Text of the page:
- Essential oils from Cymbopogan citrates (lemongrass), Cinnamomum zeylanicum (cinnamon), Rosmarinus officinalis (rosemary), and Zingiber officinale (ginger) showed promising larvicidal and repellent agent against the mosquitos: C. tritaeniorhynchus and A. subpictus. From: Govindarajan, M. (2011). Larvicidal and repellent properties of some essential oils against Culex tritaeniorhynchus Giles and Anopheles subpictus Grassi (Diptera: Culicidae). Asian Pacific journal of tropical medicine, 4(2), 106-111.
- Eucalyptus, geranium, lavender, and mint showed varying degrees of repellency against the bloodsucking bug Rhodnius prolixus Stahl. The knockdown time of nymphs in minutes by constituents was 117.2 (eucalyptol), 408.7 (linalool), 474.0 (menthone), and 484.2 (limonene). While the repellent effect was quite lesser than that of deet, eucalyptol was 3.5 times less toxic. From: Sfara, V., Zerba, E. N., & Alzogaray, R. A. (2009). Fumigant insecticidal activity and repellent effect of five essential oils and seven monoterpenes on first-instar nymphs of Rhodnius prolixus. Journal of medical entomology, 46(3), 511-515.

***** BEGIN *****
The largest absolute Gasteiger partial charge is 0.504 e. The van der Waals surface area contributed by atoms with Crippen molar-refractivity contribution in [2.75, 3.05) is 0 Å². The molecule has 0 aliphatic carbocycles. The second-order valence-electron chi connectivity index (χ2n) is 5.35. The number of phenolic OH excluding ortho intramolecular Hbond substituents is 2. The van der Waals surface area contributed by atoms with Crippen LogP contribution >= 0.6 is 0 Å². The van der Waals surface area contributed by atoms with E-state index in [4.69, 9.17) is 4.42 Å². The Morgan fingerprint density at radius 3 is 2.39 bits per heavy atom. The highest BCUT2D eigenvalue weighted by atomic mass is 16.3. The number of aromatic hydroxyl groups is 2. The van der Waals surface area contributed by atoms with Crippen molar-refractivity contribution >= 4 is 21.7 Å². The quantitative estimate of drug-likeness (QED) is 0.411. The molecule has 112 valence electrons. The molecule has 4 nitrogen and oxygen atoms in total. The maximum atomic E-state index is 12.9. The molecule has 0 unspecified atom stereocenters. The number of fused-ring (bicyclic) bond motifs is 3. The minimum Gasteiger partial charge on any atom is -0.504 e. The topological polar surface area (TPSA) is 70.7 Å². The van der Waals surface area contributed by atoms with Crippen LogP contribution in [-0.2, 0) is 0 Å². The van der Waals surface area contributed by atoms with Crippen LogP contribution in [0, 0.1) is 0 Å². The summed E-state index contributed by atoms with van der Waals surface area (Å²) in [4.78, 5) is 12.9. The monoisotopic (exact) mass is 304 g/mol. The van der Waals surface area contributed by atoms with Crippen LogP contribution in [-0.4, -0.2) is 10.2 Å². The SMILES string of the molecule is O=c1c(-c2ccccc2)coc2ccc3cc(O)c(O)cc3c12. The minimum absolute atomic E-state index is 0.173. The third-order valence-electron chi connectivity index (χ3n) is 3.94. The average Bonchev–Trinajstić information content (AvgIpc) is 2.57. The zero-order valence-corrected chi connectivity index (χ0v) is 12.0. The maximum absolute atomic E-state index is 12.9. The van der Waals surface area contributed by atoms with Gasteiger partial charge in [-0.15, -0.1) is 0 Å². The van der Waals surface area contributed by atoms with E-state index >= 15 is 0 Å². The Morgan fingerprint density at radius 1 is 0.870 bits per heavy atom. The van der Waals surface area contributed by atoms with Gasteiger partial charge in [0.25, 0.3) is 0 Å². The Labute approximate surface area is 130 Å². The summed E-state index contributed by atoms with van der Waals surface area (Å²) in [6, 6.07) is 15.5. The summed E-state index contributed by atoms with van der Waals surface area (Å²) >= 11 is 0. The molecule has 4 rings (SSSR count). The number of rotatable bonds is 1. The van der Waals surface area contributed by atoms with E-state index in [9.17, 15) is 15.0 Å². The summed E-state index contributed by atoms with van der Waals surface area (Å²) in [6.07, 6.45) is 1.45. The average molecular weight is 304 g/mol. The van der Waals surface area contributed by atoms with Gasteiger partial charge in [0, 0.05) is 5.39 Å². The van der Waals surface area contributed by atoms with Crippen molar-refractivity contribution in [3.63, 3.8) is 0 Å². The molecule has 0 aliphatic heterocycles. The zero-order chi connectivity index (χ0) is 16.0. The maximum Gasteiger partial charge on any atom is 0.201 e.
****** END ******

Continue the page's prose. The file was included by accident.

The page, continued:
- Geranium treated bed nets repelled malaria causing mosquitos. From: Alipour, H., Mahdian, S. M. A., Rami, A., Abad, M. O. K., Amin, M., & Dinparast, N. (2015). Excito-repellency effects of Pelargonium roseum wild (Geraniaceae) essential oil-treated bed nets on the malaria mosquito, Anopheles stephensi Liston, 1901 (Diptera: Culicidae).